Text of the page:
Smart homes, an aspect of the Internet of Things, offer the promise of improved energy efficiency and control over home security. Integrating various devices together can offer users easy programming of many devices around the home, including appliances, cameras and alarm sensors. Several systems can handle this type of task, such as Samsung SmartThings, Google Brillo/Weave, Apple HomeKit, Allseen Alljoyn and Amazon Alexa.
But there are also security risks. Smart home systems can leave owners vulnerable to serious threats, such as arson, blackmail, theft and extortion. Current security research has focused on individual devices, and how they communicate with each other. For example, the MyQ garage system can be turned into a surveillance tool, alerting would-be thieves when a garage door opened and then closed, and allowing them to remotely open it again after the residents had left. The popular ZigBee communication protocol can allow attackers to join the secure home network.
Little research has focused on what happens when these devices are integrated into a coordinated system. We set out to determine exactly what these risks might be, in the hope of showing platform designers areas in which they should improve their software to better protect users’ security in future smart home systems.
Evaluating the security of smart home platforms
First, we surveyed most of the above platforms to understand the landscape of smart home programming frameworks. We looked at what systems existed, and what features they offered. We also looked at what devices they could interact with, whether they supported third-party apps, and how many apps were in their app stores. And, importantly, we looked at their security features.
We decided to focus deeper inquiry on SmartThings because it is a relatively mature system, with 521 apps in its app store, supporting 132 types of IoT devices for the home. In addition, SmartThings has a number of conceptual similarities to other, newer systems that make our insights potentially relevant more broadly. For example, SmartThings and other systems offer trigger-action programming, which lets you connect sensors and events to automate aspects of your home. That is the sort of capability that can turn your walkway lights on when a driveway motion detector senses a car driving up, or can make sure your garage door is closed when you turn your bedroom light out at night.
We tested for potential security holes in the system and 499 SmartThings apps (also called SmartApps) from the SmartThings app store, seeking to understand how prevalent these security flaws were.
Finding and attacking main weaknesses
We found two major categories of vulnerability: excessive privileges and insecure messaging.
Overprivileged SmartApps: SmartApps have privileges to perform specific operations on a device, such as turning an oven on and off or locking and unlocking a door. This idea is similar to smartphone apps asking for different permissions, such as to use the camera or get the phone’s current location. These privileges are grouped together; rather than getting separate permission for locking a door and unlocking it, an app would be allowed to do both – even if it didn’t need to.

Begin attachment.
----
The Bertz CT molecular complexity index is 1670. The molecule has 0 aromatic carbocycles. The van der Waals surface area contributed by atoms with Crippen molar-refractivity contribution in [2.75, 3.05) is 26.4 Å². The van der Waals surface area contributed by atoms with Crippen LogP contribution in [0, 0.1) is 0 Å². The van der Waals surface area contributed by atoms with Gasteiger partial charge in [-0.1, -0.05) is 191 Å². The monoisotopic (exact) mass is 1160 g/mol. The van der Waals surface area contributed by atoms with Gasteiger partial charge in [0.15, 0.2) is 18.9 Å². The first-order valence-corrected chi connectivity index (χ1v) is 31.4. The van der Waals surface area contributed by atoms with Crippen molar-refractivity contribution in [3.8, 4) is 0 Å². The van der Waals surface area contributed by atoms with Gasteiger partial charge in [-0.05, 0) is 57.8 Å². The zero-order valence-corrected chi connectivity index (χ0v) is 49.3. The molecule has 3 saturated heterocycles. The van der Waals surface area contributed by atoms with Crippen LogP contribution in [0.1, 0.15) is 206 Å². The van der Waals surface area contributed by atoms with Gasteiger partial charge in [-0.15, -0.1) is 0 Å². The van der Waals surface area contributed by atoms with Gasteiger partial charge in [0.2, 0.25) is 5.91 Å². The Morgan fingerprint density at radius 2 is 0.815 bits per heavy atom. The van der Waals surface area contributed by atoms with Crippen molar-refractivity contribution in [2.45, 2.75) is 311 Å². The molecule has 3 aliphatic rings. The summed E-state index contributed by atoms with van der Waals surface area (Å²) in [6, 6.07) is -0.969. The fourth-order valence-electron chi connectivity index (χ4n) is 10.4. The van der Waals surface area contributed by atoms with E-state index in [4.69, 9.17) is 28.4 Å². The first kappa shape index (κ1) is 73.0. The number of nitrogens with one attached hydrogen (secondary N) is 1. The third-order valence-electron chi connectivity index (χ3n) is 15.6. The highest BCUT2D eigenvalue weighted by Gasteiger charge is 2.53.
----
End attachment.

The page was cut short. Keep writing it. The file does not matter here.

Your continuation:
For example, imagine an app that can automatically lock a specific door after 9 p.m. The SmartThings system would also grant that app the ability to unlock the door. An app’s developer cannot ask only for permission to lock the door.
More than half – 55 percent – of 499 SmartApps we studied had access to more functions than they needed.
Insecure messaging system: SmartApps can communicate with physical devices by exchanging messages, which can be envisioned as analogous to instant messages exchanged between people. SmartThings devices send messages that can contain sensitive data, such as a PIN code to open a particular lock.
We found that as long as a SmartApp has even the most basic level of access to a device (such as permission to show how much battery life is left), it can receive all the messages the physical device generates – not just those messages about functions it has privileges to. So an app intended only to read a door lock’s battery level could also listen to messages that contain a door lock’s PIN code.
In addition, we found that SmartApps can “impersonate” smart-home equipment, sending out their own messages that look like messages generated by real physical devices. The malicious SmartApp can read the network’s ID for the physical device, and create a message with that stolen ID. That battery-level app could even covertly send a message as if it were the door lock, falsely reporting it had been opened, for example.
SmartThings does not ensure that only physical devices can create messages with a certain OD